Chinese security camera/DVR company Dahua is pushing firmware patches after accusations by a security researcher that a swathe of its products carried a back door.
First notified to video surveillance publication IPVM and the Full Disclosure list, the vulnerability is described as a “damn Hollywood hack, click on one button and you're in” by its discoverer.
Full Disclosure poster “bashis” writes the vulnerable devices – DVRs, network video recorders (NVRs) and IP cameras – have a “secret” URL accessible to the Internet that accesses the user database without authentication.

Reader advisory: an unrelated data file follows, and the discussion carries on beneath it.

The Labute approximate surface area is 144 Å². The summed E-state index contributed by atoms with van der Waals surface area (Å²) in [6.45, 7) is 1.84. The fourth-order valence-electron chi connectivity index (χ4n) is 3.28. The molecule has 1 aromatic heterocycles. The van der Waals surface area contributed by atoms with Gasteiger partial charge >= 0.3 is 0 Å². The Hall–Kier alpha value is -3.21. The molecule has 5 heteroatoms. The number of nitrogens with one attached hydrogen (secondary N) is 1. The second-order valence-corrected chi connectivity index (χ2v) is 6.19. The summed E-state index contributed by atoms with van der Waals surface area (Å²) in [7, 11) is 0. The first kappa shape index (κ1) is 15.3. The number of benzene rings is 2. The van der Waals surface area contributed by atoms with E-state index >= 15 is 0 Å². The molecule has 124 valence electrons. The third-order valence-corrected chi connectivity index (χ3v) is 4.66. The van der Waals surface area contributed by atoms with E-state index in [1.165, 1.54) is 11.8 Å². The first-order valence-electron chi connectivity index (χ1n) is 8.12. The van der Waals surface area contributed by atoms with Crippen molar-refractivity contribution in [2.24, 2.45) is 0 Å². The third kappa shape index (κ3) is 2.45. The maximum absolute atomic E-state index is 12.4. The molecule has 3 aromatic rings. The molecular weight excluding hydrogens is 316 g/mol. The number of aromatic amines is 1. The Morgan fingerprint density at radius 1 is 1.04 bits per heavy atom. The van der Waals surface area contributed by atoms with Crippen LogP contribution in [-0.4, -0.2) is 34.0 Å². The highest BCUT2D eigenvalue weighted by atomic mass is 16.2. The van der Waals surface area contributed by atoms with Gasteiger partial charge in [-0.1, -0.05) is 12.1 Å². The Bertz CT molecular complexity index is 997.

So the takeover is simple: download the user list, choose an admin login and password hash, and remotely log into a Dahua device exposed to the Internet.
Bashis originally published a proof-of-concept at GitHub, but at the request of the company he's taken it down until April 5 to let them push out a patch.
Dahua has pushed new firmware for eleven products, and its statement attributes the problem to a “coding issue”. This is feasible, we suppose, since developers often leave sensitive accounts open to make their job easy, and forget to lock things up later.
Bashis told IPVM he still believes it was a backdoor because the user list was unprotected and in a Web-accessible folder.
IPVM notes that Dahua was caught by the Mirai botnet last year, and in 2015, its systems were among the targets of a botnet designed not compromise, but to harden device security. ®